Jimmy and Rosalynn Carter are “coming to the end,” but the former president and first lady are still spending time with each other and family as they face health concerns, according to their grandson.
“He’s been in hospice now for several months, but they are happy,” said Jason Carter, chair of The Carter Center, in remarks to USA Today on Thursday.
“They are together. They are at home. They’re in love, and I don’t think anyone gets more than that. I mean, it’s a perfect situation for this time in their lives.”
His comments arrive after The Carter Center, a humanitarian organization that the couple founded in the ’80s, announced in February that the former president was entering hospice care at their home in Plains, Georgia.
In May, the center shared that the former first lady had been diagnosed with dementia.
Rosalynn and Jimmy Carter arrive at a ribbon-cutting ceremony for a solar panel project in their hometown of Plains, Georgia, on Feb. 8, 2017.
In a Friday story by People magazine, Jason Carter said that when his grandfather first entered hospice care, he thought the 98-year-old only had “a matter of days” left.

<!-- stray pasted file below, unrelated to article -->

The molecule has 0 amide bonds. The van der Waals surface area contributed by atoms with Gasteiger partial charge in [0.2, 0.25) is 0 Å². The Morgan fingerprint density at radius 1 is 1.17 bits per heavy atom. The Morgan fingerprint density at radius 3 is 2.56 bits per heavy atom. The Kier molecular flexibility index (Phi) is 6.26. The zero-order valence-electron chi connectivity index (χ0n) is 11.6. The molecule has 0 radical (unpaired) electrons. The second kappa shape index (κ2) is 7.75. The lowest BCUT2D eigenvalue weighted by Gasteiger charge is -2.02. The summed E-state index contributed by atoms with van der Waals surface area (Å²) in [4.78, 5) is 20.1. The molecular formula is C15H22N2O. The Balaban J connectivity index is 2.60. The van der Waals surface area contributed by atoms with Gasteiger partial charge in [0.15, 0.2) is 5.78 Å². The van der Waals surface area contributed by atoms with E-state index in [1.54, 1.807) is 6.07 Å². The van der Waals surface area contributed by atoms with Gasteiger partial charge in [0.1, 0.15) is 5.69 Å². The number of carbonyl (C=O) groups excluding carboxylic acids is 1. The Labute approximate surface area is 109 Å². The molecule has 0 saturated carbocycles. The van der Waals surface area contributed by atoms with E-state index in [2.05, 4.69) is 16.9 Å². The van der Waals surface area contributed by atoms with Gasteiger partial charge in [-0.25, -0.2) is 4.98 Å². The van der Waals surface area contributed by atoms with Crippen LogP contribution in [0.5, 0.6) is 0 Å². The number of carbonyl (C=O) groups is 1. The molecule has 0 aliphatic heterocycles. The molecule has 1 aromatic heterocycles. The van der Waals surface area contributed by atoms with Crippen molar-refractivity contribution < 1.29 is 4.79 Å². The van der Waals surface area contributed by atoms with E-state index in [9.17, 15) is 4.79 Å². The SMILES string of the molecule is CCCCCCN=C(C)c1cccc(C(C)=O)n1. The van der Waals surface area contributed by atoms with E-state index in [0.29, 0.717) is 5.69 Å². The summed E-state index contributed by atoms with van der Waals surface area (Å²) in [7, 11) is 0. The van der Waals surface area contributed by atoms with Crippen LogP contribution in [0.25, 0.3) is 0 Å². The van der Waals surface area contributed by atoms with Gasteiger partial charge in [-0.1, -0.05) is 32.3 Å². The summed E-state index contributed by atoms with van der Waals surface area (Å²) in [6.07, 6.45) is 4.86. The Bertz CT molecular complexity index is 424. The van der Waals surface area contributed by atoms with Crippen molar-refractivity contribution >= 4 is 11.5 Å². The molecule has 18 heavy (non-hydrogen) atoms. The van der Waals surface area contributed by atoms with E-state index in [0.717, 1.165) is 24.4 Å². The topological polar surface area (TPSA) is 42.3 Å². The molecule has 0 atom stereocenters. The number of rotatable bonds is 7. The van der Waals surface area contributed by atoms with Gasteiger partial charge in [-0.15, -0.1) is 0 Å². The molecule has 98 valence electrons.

He said the past several months have instead “been surprising” for Jimmy Carter’s loved ones, referring to the time they’ve spent together as a “real blessing.”
“It’s given us this ability to reflect on our personal relationships and experience the outpouring from around the world for him and for [Rosalynn],” he said.
One of the people showing their appreciation is President Joe Biden, who is in touch with Jimmy Carter “on a relatively regular basis,” the grandson told USA Today.
He added that Biden has written to the former president “just to let him know that he’s continuing to think about my grandfather, pray for him.”
Jimmy and Rosalynn Carter are joined by 2-year-old grandson Jason as they return to the White House after a holiday weekend in Calhoun, Georgia, on April 11, 1977.
Jason Carter told People that his grandparents, who celebrated Rosalynn Carter’s 96th birthday last month, remain there for one another through their health challenges.
“They are in love at home together and at peace with whatever comes,” he told the magazine. “That love story that really defines their life continues to define it.”
The Carter Center looks to honor the former president through a digital mosaic featuring messages, photos and videos for his 99th birthday in October.